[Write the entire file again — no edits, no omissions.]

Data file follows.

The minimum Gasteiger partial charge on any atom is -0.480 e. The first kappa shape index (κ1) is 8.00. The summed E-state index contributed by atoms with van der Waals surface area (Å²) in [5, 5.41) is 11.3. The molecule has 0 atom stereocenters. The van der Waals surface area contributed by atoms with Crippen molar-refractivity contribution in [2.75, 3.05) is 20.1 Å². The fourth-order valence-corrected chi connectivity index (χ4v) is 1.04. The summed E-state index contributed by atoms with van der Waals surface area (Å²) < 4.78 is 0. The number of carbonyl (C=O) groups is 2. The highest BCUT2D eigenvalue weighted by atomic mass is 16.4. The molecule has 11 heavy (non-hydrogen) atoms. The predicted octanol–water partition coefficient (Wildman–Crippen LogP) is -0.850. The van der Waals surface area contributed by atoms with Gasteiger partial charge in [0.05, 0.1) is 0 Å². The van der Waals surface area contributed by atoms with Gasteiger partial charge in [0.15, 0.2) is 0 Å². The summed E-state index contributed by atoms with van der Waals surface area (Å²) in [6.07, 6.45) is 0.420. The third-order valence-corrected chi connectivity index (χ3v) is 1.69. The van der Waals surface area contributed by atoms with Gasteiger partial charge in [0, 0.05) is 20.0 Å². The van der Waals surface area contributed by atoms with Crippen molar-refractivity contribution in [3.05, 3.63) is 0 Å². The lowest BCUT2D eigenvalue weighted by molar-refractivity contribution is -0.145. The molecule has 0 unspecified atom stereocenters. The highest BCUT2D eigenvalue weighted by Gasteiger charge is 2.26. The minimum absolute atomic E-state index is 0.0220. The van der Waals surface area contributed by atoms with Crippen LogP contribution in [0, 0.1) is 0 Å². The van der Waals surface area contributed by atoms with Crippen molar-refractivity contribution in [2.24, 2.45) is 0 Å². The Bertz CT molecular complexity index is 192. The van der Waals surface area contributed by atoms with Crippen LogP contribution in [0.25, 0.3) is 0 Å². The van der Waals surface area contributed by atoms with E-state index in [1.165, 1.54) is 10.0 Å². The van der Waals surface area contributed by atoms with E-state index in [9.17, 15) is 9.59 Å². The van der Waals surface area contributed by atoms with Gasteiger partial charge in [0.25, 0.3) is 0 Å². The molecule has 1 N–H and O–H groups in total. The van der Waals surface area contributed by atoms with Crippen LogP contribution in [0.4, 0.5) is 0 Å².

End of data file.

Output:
The minimum Gasteiger partial charge on any atom is -0.480 e. The first kappa shape index (κ1) is 8.00. The summed E-state index contributed by atoms with van der Waals surface area (Å²) in [5, 5.41) is 11.3. The molecule has 0 atom stereocenters. The van der Waals surface area contributed by atoms with Crippen molar-refractivity contribution in [2.75, 3.05) is 20.1 Å². The fourth-order valence-corrected chi connectivity index (χ4v) is 1.04. The summed E-state index contributed by atoms with van der Waals surface area (Å²) < 4.78 is 0. The number of carbonyl (C=O) groups is 2. The highest BCUT2D eigenvalue weighted by atomic mass is 16.4. The molecule has 11 heavy (non-hydrogen) atoms. The predicted octanol–water partition coefficient (Wildman–Crippen LogP) is -0.850. The van der Waals surface area contributed by atoms with Gasteiger partial charge in [0.05, 0.1) is 0 Å². The van der Waals surface area contributed by atoms with Gasteiger partial charge in [0.15, 0.2) is 0 Å². The summed E-state index contributed by atoms with van der Waals surface area (Å²) in [6.07, 6.45) is 0.420. The third-order valence-corrected chi connectivity index (χ3v) is 1.69. The van der Waals surface area contributed by atoms with Gasteiger partial charge in [0, 0.05) is 20.0 Å². The van der Waals surface area contributed by atoms with Crippen molar-refractivity contribution in [3.05, 3.63) is 0 Å². The lowest BCUT2D eigenvalue weighted by molar-refractivity contribution is -0.145. The molecule has 0 unspecified atom stereocenters. The highest BCUT2D eigenvalue weighted by Gasteiger charge is 2.26. The minimum absolute atomic E-state index is 0.0220. The van der Waals surface area contributed by atoms with Crippen LogP contribution in [0, 0.1) is 0 Å². The van der Waals surface area contributed by atoms with Crippen molar-refractivity contribution in [2.24, 2.45) is 0 Å². The Bertz CT molecular complexity index is 192. The van der Waals surface area contributed by atoms with Crippen LogP contribution in [0.25, 0.3) is 0 Å². The van der Waals surface area contributed by atoms with E-state index in [1.165, 1.54) is 10.0 Å². The van der Waals surface area contributed by atoms with E-state index in [9.17, 15) is 9.59 Å². The van der Waals surface area contributed by atoms with Gasteiger partial charge in [0.25, 0.3) is 0 Å². The molecule has 1 N–H and O–H groups in total. The van der Waals surface area contributed by atoms with Crippen LogP contribution in [0.4, 0.5) is 0 Å².